”Explore Lake Champlain’s amazing shipwrecks without getting wet!
Join Lake Champlain Shipwrecks for a unique adventure. First we cruise to the wreck site, then, while sitting above the wreck, we’ll tell you the story behind it. Next, we deploy our ROV (remotely operated vehicle) and you will be able to see the wreck on screens onboard the boat as the ROV explores the depths. This is a fun experience for everyone, regardless of age.”
Rachael Miller is running a successful tour operation in Lake Champlain, Vermont, USA. Though only the sixth largest of America’s lakes, Lake Champlain’s distinction is what it contains: arguably the nation’s largest collection of historic wooden shipwrecks.
It all started back in 1986 when New York and Vermont created the Lake Champlain Underwater Historic Preserve System to protect its fragile wrecks from anchor damage and theft, while providing access to divers. The same year, the Lake Champlain Maritime Museum set up shop at Basin Harbor and went to work collecting, documenting, and preserving what artifacts it could salvage.
A decade later, they began a 10-year sonar scan of the lake’s floor, uncovering at least 70 previously unknown wrecks. Nine are open to divers, three of them in Burlington Bay. But the sites were inaccessible to non divers.
So in 2005, husband-and-wife sailing instructors Rachael Miller and James Line expanded their Burlington boating and snow kiting business to include shipwreck tours using a VideoRay ROV. This was the second company worldwide, and the first in North America, to offer this great opportunity to the public to connect with their underwater world, and for this they received the VideoRay Best Mission Award at the VideoRay International Partners Conference in Key Largo, Florida, in November 2007.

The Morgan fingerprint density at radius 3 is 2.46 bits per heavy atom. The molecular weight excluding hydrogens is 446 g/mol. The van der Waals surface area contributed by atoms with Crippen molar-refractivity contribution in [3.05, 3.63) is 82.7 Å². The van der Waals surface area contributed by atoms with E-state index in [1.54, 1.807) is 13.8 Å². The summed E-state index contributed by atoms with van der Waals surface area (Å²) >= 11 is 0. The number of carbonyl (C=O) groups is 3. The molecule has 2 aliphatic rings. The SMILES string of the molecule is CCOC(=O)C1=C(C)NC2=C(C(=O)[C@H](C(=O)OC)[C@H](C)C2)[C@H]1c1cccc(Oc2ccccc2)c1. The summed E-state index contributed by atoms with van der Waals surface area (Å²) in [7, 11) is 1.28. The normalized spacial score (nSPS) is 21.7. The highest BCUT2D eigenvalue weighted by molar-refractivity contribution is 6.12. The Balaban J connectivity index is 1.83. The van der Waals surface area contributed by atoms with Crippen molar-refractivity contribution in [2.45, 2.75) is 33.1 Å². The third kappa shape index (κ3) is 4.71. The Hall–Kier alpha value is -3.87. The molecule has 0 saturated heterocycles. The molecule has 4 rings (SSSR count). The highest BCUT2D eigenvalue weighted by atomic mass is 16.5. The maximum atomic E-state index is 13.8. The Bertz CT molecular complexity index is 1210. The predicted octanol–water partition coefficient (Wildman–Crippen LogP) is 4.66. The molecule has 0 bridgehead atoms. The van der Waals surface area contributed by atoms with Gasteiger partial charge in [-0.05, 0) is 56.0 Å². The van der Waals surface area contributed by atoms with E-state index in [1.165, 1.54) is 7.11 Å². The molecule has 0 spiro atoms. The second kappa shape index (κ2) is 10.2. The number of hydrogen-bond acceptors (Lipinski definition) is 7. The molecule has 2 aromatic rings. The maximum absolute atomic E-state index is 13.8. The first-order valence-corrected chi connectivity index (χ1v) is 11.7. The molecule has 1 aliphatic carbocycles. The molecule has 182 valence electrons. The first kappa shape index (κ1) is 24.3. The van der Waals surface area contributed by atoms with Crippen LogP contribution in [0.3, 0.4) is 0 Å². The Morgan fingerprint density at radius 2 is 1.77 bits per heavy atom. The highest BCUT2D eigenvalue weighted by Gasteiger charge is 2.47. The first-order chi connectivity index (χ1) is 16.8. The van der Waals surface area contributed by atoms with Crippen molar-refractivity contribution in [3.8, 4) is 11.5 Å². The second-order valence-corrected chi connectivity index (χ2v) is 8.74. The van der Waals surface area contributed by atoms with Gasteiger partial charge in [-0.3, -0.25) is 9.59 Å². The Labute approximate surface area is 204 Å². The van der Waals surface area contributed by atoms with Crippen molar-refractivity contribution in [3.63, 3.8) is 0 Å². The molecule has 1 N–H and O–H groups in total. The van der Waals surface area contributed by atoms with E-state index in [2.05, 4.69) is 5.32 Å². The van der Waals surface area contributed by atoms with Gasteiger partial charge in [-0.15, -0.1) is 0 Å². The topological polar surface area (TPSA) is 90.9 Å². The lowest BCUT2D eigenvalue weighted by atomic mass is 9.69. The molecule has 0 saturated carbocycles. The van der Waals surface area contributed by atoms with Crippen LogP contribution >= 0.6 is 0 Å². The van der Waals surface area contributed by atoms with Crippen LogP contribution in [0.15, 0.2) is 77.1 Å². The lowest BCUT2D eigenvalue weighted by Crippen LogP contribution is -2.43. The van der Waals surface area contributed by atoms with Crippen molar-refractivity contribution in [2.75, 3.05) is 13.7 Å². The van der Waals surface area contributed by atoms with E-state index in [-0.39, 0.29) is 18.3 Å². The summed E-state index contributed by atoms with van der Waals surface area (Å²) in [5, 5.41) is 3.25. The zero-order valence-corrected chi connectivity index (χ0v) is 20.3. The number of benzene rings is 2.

And now (spring of 2008) they have added a new tool to give their clients an even more exciting experience, the LYYN T38. “It’s really fantastic!”, says Rachel. “Visibility in Lake Champlain can be really difficult. There are even days when the turbidity’s so bad we have to cancel the tours. Now my clients can see what’s down there and get full value for money, whatever the visibility conditions.”
The following four images are from the Burlington Bay Horse Ferry that lies shattered near Lone Rock Point. This was a horse-powered ferry (rather than one that carried horses), propelled by two horses who walked on the top of the turntable from holes in the deck on each side of the boat, like a treadmill. You can still see the gear shaft coming off of the turntable that changed the horizontal circular motion into the vertical paddle-wheel motion.